Smartphones Affected By Malware – Welcome To The Club

For years, as a P.C. and Windows user and developer, I’ve been forced to listen to inane claims about the superiority of Mac/Linux/BSD/Gameboys because they “don’t get viruses because they’re better products.”  Now, I usually try not to allow myself to be incited to anger, or shame, but come on.  That’s like saying that Malta isn’t getting invaded because their security is top-notch.  The actual quality of Malta’s security notwithstanding, they don’t get attacked because there just isn’t a market for it. With Windows keeping its market share well over 85%, it’s little wonder that it’s the prime market for attacks and exploits. And, while I won’t argue that some of the choices they’ve made over the years haven’t affected the vulnerability, the real point is that there is simply more sensetive data to be gathered from Windows users, and more “research” done into the field of Windows hacking.

Enter the iPhone “virus.”  There are several blogs and articles talking about it, and it seems that a dull roar is arising of people clamoring that there is a horrible problem here, and they’re right… ish.  While certainly any security breech allowing an attacker not only complete control over and access to your data and device is a tremendous issue, you have to balance this issue with reason.  Charlie Miller, discoverer of the vulnerability, admonishes users not to jump ship yet — at best, would-be attackers are weeks away from a workable piece of malware.

“It’s extremely hard. It took me two-and-a-half weeks to write the code for this. If there were a bad guy who wanted to attach something like a virus to this exploit, it would realistically take a few weeks if not longer for them to carry it out.”

What this means to you is that panicking and turning off your phone right this instant is probably an overreaction; then again, with an apparent lack of response from AT&T about the issue, don’t just turn off the alarm in your head just yet. If this issue is not addressed, an event that yours truly finds just a bit unlikely, then yes, feel free to panic, scream, rant, rave, and yell at Customer Service all the live-long day until they address the issue, but don’t have a heart attack today.

Certainly, the scariest part of this issue is that you really don’t have to do anything for this to affect you; simply by having adopted, as almost all of us have, technology that uses the current SMS specification, your smartphone is vulnerable.  Keeping in mind a certain amount of concern, and certainly the response of major phone carriers and manufacturers over the coming weeks will be the gauge by which we measure this, it simply isn’t necessary to jump overboard… yet.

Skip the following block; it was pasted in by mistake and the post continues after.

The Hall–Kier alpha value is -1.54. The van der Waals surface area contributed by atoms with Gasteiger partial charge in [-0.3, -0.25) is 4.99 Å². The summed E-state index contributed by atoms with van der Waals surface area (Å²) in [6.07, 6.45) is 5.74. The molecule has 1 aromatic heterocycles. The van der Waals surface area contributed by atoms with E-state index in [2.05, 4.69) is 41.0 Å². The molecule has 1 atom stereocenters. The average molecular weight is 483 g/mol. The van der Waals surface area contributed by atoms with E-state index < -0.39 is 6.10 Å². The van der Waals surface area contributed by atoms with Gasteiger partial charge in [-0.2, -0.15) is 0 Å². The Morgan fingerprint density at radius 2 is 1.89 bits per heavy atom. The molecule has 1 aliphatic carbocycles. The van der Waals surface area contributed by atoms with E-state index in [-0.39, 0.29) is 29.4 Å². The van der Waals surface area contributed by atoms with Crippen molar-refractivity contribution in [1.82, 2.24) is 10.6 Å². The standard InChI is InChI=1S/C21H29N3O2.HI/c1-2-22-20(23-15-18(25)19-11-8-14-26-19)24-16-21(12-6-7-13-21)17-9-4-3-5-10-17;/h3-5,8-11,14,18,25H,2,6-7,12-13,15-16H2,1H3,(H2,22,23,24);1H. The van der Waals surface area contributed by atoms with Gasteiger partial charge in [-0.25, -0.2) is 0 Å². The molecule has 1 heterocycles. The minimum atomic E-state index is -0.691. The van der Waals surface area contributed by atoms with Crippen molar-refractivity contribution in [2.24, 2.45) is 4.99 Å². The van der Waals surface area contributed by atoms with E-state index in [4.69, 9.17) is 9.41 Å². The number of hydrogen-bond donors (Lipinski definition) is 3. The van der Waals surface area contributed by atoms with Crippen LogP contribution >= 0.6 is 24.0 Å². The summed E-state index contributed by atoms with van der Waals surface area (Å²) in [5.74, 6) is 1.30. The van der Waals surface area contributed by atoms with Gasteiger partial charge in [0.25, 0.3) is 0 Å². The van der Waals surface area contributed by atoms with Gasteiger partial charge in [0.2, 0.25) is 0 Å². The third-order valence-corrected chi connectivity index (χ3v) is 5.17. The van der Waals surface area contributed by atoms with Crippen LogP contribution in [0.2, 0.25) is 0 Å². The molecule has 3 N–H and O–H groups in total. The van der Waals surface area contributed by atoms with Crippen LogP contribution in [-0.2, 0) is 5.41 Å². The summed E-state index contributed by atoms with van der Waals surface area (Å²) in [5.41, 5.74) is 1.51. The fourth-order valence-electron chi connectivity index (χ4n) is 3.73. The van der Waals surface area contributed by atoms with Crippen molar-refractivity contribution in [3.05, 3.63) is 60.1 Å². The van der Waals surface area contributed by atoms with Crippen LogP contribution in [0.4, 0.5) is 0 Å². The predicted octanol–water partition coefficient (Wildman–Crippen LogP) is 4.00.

Now, I have to admit, I do take a small amount of sick pleasure in seeing an Apple product fall susceptible to an issue this potentially massive, if only to have the slight personal vindication of knowing the truth: Everything is vulnerable, given someone takes enough time to bother attacking it.  To this end, Dai Zovi warned at a Las Vegas security conference that “There is no magic fairy dust protecting Macs.” As they gain in market share, as they become more and more ubiquitous, they become more and more vulnerable.  According to Zovi, there is more code in the Mac OS than in Windows, something which provides would-be attackers with even more vulnerabilities to exploit.

Of course, at the end of the day, all this really means is that every user, no matter their OS or hardware choice, must exersize caution.  Thinking that you can’t be targetted by someone just because you use Product X is a ridiculous security plan that will only end in heartbreak.  To put it succinctly, for the desktop computing world, I Told You So.

As for the SMS vulnerability for smartphones, it’s in the hands of the big boys now;  We’ve trusted them to look out for us for some time, but the coming weeks will be a testament to how well founded that trust has been.  Here’s hoping we haven’t been just a bunch of lemmings.

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One Response to “Smartphones Affected By Malware – Welcome To The Club”

  1. Morose Says:

    I take a sick pleasure in the cringing and panic those in this situation.

    That being said, I cannot agree with you more that anything is vulnerable if someone is determined.